This case study focuses on sustainable oilseed rape drilling and intercropping management to improve soil fertility in the Champagne Berrichonne region of central France.

VALERIE themes covered:
1. Crop rotation, soil cover management and integrated pest management ►
2. Eco-system and social services in agriculture and forestry ►
3. The management of agricultural soils as integrated agro-ecological systems ►

Growing concerns about the long-term profitability and sustainability of intensive, high input production systems resulted in the establishment of a network of arable farmers and advisers in the Champagne Berrichonne region of Central France.  The group aim to develop new techniques and investigate alternative approaches that reduce the impact of farming on the environment and improve soil properties.

Location: Champagne Berrichonne, Cher and Indre, Central France
Main land use: mixed farming, although the case study focuses on arable production - mainly oilseed rape, wheat and winter barley, which can be associated with leguminous crops
Stakeholders: farmers, technical institutes, agricultural chambers, development groups and machinery companies
Key issues:
o    Improving the quality of oilseed rape drilling and autumn growth in order to better withstand autumn weed and disease threats, and limit spring nitrogen input
o    Direct seeding in permanent cover: e.g. oilseed rape sown together with cover crops, then direct seeding of wheat under cover of clover or alfalfa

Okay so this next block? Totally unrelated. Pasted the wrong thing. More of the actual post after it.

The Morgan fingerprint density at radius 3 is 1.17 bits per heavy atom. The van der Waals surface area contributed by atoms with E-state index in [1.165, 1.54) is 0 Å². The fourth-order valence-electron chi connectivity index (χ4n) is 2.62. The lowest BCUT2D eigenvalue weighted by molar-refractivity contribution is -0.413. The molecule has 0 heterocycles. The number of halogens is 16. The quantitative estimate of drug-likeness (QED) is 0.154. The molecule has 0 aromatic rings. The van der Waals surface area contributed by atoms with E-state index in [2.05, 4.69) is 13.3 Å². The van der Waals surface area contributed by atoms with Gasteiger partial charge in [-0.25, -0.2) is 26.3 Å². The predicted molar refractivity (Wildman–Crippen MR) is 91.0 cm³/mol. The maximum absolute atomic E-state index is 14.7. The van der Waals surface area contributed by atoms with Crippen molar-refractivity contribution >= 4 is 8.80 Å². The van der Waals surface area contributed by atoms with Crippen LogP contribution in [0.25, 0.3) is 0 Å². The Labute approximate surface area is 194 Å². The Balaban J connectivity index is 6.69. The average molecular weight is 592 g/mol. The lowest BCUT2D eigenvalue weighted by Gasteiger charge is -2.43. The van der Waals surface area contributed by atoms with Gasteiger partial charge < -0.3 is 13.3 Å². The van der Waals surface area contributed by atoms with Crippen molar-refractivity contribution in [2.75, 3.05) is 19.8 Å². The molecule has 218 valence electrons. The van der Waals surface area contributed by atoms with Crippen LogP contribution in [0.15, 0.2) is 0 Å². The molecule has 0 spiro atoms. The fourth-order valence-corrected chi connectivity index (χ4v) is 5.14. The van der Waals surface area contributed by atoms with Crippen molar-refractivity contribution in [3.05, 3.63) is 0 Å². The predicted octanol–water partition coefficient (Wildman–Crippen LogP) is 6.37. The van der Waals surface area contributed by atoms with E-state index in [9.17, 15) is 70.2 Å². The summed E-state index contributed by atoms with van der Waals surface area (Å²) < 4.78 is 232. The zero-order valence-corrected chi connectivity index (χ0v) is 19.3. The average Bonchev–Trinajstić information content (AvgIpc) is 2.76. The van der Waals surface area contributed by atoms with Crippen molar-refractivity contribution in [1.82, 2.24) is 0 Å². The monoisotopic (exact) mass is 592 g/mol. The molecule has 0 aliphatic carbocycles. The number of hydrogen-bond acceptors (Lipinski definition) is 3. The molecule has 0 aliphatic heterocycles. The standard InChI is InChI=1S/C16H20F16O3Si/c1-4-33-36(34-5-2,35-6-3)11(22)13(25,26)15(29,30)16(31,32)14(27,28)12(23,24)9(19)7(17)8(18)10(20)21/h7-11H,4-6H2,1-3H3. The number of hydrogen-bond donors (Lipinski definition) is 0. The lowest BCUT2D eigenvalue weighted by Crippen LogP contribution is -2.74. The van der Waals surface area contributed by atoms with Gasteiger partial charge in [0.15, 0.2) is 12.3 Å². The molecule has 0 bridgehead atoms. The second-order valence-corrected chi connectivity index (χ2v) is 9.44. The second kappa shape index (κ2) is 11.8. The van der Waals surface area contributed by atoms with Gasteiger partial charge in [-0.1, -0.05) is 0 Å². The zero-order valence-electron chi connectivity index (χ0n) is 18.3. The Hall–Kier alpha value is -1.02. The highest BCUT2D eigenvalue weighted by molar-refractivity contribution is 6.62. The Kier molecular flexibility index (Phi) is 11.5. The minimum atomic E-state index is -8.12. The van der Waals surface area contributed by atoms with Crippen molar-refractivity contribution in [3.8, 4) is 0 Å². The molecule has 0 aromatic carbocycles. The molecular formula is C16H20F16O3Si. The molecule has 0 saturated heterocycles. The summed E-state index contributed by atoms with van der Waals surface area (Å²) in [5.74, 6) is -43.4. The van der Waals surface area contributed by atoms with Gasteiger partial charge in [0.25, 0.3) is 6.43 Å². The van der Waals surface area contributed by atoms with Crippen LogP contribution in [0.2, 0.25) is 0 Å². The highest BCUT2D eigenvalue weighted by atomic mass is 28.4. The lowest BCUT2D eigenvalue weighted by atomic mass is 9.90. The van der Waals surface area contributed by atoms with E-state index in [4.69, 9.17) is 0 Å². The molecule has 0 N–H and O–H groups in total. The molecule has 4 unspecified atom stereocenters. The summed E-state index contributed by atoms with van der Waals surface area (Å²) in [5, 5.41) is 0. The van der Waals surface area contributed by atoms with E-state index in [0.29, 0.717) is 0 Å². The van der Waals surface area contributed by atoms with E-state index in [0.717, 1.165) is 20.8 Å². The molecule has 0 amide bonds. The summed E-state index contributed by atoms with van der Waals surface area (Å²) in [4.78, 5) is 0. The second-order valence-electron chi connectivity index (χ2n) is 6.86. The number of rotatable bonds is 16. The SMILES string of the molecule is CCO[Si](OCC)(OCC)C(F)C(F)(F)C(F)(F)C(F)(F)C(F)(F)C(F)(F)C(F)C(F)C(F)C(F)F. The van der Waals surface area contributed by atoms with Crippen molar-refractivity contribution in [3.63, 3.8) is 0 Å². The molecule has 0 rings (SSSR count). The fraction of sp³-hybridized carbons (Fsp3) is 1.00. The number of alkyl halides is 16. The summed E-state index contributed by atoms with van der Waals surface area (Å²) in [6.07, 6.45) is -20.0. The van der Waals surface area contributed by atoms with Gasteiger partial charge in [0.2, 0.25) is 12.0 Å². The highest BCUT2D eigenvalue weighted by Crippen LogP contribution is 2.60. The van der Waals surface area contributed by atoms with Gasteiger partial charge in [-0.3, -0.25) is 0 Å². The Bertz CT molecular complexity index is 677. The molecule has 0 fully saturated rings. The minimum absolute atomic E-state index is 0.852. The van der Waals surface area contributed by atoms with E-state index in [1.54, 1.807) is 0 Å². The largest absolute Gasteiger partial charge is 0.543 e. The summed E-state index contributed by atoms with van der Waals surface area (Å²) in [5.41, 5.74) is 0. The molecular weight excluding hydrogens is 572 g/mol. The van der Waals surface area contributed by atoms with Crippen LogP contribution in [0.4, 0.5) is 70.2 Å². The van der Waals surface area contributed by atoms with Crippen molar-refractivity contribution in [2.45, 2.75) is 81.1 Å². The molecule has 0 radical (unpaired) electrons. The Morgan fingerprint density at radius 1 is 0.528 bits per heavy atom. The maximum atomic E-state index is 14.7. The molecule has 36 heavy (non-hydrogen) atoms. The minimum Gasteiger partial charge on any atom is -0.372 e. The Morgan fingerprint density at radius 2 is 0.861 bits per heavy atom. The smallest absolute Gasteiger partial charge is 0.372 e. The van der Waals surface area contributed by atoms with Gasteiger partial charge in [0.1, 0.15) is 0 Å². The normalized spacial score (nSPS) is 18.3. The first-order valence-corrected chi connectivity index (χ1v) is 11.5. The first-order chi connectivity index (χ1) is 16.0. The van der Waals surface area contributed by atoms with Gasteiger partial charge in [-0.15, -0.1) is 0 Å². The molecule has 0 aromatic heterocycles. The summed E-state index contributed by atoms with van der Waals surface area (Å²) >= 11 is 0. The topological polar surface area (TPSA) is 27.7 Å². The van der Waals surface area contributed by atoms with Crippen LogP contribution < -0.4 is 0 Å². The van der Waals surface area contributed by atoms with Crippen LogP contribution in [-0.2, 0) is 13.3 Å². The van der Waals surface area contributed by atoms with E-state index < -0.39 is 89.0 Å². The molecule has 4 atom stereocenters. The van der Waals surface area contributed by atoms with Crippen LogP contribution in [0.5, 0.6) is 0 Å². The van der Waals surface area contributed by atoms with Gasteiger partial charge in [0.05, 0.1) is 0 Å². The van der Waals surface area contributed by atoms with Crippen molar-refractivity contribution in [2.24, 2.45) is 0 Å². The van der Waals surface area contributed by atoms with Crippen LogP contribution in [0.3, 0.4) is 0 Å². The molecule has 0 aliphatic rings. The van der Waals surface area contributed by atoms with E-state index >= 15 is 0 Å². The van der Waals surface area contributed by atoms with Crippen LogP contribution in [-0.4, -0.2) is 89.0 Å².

Case study updates:
• A meeting was held in 2014 to present the VALERIE project to a pre-existing network. The farmers in the network have been invited on the basis of their commitment to agricultural development.

• A second meeting took place in February 2015 with the farmer’s network group of the Berry region. Feedback from the review of VALERIE innovation factsheets highlighted the need for the factsheets to be concise and clear in the information provided. Six key topics for research were collectively identified by the farmer’s group. The discussions which followed identified ‘in-field evaluation methods of soil quality’ as a potential topic for the field trials.

Field trials:
• Issue to be addressed in the field trials:
o    The effect of soil tillage & crop management on soil quality

• Farmers will be invited to actively participate in field assessments, and to discuss improvements of methods used. The trial aims are:
o    To develop an on-field method to assess soil quality that can be easily carried out by farmers. The trials will help to improve understanding of cropping systems effects on soil quality and structure

• Trials will start in 2016.

Contact: Anne-Sophie Perrin; This email address is being protected from spambots. You need JavaScript enabled to view it.